Intracerebroventricular vasopressin produces noradrenergic β-receptor-dependent potentiation of the perforant path-evoked potential in the dentate gyrus in vivo

Dove, Christina (2008) Intracerebroventricular vasopressin produces noradrenergic β-receptor-dependent potentiation of the perforant path-evoked potential in the dentate gyrus in vivo. Masters thesis, Memorial University of Newfoundland.

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Long-term potentiation of a synaptic and/or spike response, which is widely accepted as a model for neuronal plasticity, was initially elicited by high frequency stimulation in the hippocampus (Bliss and Lomo, 1973), but can also be induced by neuromodulators like norepinephrine (NE; Neuman and Harley, 1983; Walling and Harley, 2004). The neuropeptide vasopressin (AVP) (Chen et al, 1993; Chepkova et al, 2001; Dubrovsky et al, 2002; Dubrovsky et al, 2003) also produces enhancement of synaptic responses and has a role in promoting memory (Bohus et al, 1982). In vitro studies have shown NE plays a role in AVP-initiated increases in cyclic AMP (cAMP) (Brinton, 2000; Brinton, 1993). -- It has been proposed that NE, released into the dentate gyrus in vivo mediates AVP memory enhancement (Bohus et al, 1993). This thesis examined 1) the perforant path-dentate gyrus evoked response after intracerebroventricular (icv) AVP; 2) the β-adrenergic influence on perforant path AVP effects through the use of a double pipette procedure using the β-adrenergic antagonist, propranolol; and 3) further examined the pharmacology of the perforant path AVP response by the use of the V1a selective agonist DGAVP, an AVP fragment without peripheral effects, in the urethane anesthetized rat. -- In the first experiment, AVP (1 ng; icv) produced potentiation of perforant path population spike amplitude in 15/16 animals and of the EPSP slope in 11/16 animals. AVP significantly increased the population spike amplitude with a mean increase of 50% over baseline at 30 minutes after AVP. Individual animals showed increases of up to 100% at peak potentiation. The mean increase for EPSP slope was 21%) over baseline at 30 minutes after AVP. Those experiments followed beyond an hour (n=4) showed mean amplitude increases of 100% at 60 minutes and mean slope increases of 24% at 60 minutes. At 100 minutes post AVP, mean spike amplitude was at a 90%) increase with the EPSP slope at a 16% increase above baseline. -- In the second experiment using a two-pipette recording technique, perforant path evoked potentials were recorded using a β-adrenergic antagonist (propranolol)-filled pipette and a saline-filled pipette before and after icv AVP. AVP produced a mean increase of 50% of the baseline population spike amplitude in all 6 animals on the saline pipette at 30 minutes after AVP. AVP also produced potentiation of the EPSP slope on the saline pipette in all animals with a mean increase of 25% at 30 minutes after AVP infusion. With the propranolol pipette at 30 minutes all 6 animals showed an unchanged or decreased population spike amplitude averaging 21% of baseline and a decreased EPSP slope averaging 26% of baseline. -- In the final experiment, the AVP fragment, DGAVP increased in the population spike amplitude in 3 animals with a mean amplitude of 100% above baseline at 30 minutes which remained constant at 60 minutes. DGAVP did not significantly alter EPSP slope. -- Taken together, the results of these experiments demonstrate that AVP produces long-lasting potentiation of the perforant path evoked potential in vivo in the dentate gyrus, without tetanic stimulation. This confirms in vitro experiments on the effects of AVP on the perforant path evoked potential. The dependence of AVP-induced electrophysiological potentiation on NE receptor mediation in the dentate gyrus parallels the results obtained with AVP-infusion in the dentate gyrus in vivo on the potentiation of avoidance memory and with in vitro effects of AVP potentiation of NE-mediated cAMP production.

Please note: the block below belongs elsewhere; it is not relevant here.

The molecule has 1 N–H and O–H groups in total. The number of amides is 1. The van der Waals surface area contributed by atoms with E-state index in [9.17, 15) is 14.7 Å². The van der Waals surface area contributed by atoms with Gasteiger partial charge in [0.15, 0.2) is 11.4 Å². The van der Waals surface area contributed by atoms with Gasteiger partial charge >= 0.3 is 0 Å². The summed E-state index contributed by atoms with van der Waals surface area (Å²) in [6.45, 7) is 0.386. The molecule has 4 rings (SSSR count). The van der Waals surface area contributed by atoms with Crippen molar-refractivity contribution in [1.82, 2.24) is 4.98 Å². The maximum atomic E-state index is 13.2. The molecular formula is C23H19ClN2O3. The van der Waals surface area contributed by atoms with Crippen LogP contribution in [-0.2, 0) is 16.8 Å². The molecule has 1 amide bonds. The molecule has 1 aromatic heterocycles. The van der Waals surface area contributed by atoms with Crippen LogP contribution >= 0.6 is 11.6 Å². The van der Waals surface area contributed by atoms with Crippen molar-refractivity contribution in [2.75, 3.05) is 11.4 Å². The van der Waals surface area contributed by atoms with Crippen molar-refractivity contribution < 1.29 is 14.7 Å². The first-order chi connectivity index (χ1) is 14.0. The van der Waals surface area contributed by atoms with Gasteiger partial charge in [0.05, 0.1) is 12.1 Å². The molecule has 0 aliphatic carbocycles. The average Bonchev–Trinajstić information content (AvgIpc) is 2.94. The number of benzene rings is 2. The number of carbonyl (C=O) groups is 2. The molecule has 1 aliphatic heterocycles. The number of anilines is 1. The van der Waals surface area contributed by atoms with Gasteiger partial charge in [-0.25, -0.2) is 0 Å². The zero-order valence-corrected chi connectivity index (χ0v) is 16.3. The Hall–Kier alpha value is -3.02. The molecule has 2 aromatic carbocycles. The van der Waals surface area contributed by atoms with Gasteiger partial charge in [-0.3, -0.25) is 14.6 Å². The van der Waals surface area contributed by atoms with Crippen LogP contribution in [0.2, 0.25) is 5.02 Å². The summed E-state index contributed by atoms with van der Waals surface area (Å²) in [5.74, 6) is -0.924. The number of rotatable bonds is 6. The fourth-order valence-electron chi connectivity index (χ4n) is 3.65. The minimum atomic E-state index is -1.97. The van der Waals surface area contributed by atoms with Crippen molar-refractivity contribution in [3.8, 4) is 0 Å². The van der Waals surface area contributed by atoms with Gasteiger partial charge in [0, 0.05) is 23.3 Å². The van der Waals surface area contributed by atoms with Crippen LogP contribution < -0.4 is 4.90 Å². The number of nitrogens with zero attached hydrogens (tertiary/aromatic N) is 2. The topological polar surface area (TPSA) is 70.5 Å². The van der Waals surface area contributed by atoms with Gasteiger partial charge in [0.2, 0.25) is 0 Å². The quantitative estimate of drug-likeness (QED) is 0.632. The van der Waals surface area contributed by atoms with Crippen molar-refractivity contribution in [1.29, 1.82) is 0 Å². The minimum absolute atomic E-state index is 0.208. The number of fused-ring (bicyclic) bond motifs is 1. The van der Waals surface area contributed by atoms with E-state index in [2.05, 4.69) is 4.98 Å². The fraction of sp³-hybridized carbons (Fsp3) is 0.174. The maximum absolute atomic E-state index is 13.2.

Item Type: Thesis (Masters)
Item ID: 9223
Additional Information: Includes bibliographical references (leaves 77-106).
Department(s): Medicine, Faculty of
Date: 2008
Date Type: Submission
Library of Congress Subject Heading: Animal memory; Dentate gyrus; Neuropeptides; Neuroplasticity; Noradrenaline
Medical Subject Heading: Dentate Gyrus; Memory; Neuronal Plasticity; Neuropeptides; Norepinephrine

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